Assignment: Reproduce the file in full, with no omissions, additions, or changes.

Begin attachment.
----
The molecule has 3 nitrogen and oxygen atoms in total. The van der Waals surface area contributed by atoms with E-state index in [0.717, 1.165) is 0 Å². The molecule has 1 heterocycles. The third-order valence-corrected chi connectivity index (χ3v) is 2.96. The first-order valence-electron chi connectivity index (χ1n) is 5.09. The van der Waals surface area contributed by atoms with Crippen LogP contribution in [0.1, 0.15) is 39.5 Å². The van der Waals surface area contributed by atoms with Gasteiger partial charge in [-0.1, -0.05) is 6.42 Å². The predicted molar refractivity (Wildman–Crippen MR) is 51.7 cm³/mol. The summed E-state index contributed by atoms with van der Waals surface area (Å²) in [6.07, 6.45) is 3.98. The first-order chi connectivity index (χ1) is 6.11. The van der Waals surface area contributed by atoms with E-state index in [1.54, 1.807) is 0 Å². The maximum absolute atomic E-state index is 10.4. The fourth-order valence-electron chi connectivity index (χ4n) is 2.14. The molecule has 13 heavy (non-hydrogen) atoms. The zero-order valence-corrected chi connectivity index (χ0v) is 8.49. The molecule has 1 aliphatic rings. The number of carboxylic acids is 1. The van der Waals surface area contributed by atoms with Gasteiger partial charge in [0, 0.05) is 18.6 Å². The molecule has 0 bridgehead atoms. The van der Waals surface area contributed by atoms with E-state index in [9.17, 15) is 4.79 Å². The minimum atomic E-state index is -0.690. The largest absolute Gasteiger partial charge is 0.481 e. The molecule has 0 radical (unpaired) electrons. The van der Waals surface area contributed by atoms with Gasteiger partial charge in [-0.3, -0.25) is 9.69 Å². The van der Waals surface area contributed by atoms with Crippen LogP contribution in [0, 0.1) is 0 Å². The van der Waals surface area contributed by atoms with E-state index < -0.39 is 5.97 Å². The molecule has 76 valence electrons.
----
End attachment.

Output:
The molecule has 3 nitrogen and oxygen atoms in total. The van der Waals surface area contributed by atoms with E-state index in [0.717, 1.165) is 0 Å². The molecule has 1 heterocycles. The third-order valence-corrected chi connectivity index (χ3v) is 2.96. The first-order valence-electron chi connectivity index (χ1n) is 5.09. The van der Waals surface area contributed by atoms with Crippen LogP contribution in [0.1, 0.15) is 39.5 Å². The van der Waals surface area contributed by atoms with Gasteiger partial charge in [-0.1, -0.05) is 6.42 Å². The predicted molar refractivity (Wildman–Crippen MR) is 51.7 cm³/mol. The summed E-state index contributed by atoms with van der Waals surface area (Å²) in [6.07, 6.45) is 3.98. The first-order chi connectivity index (χ1) is 6.11. The van der Waals surface area contributed by atoms with E-state index in [1.54, 1.807) is 0 Å². The maximum absolute atomic E-state index is 10.4. The fourth-order valence-electron chi connectivity index (χ4n) is 2.14. The molecule has 13 heavy (non-hydrogen) atoms. The zero-order valence-corrected chi connectivity index (χ0v) is 8.49. The molecule has 1 aliphatic rings. The number of carboxylic acids is 1. The van der Waals surface area contributed by atoms with Gasteiger partial charge in [0, 0.05) is 18.6 Å². The molecule has 0 bridgehead atoms. The van der Waals surface area contributed by atoms with E-state index in [9.17, 15) is 4.79 Å². The minimum atomic E-state index is -0.690. The largest absolute Gasteiger partial charge is 0.481 e. The molecule has 0 radical (unpaired) electrons. The van der Waals surface area contributed by atoms with Gasteiger partial charge in [-0.3, -0.25) is 9.69 Å². The van der Waals surface area contributed by atoms with Crippen LogP contribution in [0, 0.1) is 0 Å². The van der Waals surface area contributed by atoms with E-state index < -0.39 is 5.97 Å². The molecule has 76 valence electrons.